A battered pan lid sits next to a crudely printed teacup, alongside other odds and ends that look more like the sort of stuff you’d pick up in a jumble sale than exhibits you’d expect to see at a national museum. Yet these humble bits and bobs, on show at the V&A in London, have helped to win rights, change laws and even topple governments.
“We wanted to show the collective power these domestic objects can have when grabbed and repurposed with political intent,” says Gavin Grindon, co-curator of Disobedient Objects, an exhibition that gathers together tools of protest from around the world. While shows of activist art are not uncommon, this is the first major exhibition to focus on the actual instruments of direct action. As co-curator Catherine Flood says, “It is design taken out of the hands of designers.” As such, it has a refreshingly frank power, a collection of tools made or redeployed for specific – and often desperate – ends.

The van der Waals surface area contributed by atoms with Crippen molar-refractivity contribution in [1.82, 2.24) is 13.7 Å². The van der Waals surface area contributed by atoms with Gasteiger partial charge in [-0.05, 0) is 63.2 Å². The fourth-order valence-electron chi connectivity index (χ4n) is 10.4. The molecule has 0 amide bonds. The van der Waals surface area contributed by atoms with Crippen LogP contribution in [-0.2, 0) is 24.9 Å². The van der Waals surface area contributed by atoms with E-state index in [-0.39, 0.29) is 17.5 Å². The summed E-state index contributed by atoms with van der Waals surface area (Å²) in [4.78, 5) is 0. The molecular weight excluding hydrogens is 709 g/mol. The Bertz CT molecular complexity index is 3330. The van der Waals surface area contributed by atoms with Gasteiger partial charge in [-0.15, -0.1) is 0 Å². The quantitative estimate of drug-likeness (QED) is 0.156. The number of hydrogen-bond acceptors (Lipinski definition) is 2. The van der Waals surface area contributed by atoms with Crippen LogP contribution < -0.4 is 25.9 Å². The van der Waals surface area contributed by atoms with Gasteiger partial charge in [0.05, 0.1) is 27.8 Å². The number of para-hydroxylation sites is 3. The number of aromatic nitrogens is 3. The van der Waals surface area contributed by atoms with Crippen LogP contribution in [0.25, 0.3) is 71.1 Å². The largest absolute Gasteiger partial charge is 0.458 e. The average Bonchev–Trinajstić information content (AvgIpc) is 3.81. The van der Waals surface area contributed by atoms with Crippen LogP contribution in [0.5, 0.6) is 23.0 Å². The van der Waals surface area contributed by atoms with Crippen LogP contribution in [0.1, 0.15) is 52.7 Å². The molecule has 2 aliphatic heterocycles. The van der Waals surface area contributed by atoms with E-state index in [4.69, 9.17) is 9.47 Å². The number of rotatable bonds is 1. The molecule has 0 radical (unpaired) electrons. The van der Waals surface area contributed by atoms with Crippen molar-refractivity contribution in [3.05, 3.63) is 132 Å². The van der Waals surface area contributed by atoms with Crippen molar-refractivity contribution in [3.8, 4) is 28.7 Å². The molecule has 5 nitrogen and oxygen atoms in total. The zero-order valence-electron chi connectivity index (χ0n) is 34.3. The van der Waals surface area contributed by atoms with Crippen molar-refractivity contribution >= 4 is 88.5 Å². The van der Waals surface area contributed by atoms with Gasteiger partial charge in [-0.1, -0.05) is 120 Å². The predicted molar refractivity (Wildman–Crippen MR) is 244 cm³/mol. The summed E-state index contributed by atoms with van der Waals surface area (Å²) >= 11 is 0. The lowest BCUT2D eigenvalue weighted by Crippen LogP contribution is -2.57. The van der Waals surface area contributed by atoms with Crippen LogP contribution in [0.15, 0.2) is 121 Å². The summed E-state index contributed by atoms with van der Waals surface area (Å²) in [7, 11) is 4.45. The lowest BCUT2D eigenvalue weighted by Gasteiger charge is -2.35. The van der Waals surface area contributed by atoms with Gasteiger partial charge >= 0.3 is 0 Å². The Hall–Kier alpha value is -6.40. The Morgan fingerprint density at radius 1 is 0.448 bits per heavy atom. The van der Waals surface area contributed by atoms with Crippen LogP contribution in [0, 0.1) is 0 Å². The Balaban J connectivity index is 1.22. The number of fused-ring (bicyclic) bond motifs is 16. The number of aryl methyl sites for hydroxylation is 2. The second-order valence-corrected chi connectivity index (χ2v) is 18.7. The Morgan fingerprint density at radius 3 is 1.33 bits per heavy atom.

“The police just don’t know what to do with things like this,” says Grindon. “Do they throw the inflatable back, in which case they’re engaging in this weird performance? Do they try to bundle it into a van and arrest the cobblestone? Or do they try to attack it and deflate it?” Either way, as accompanying footage shows, they end up wrongfooted and humiliated, their authority brilliantly undermined by an ingenious reference to the traditional tool of the street protestor.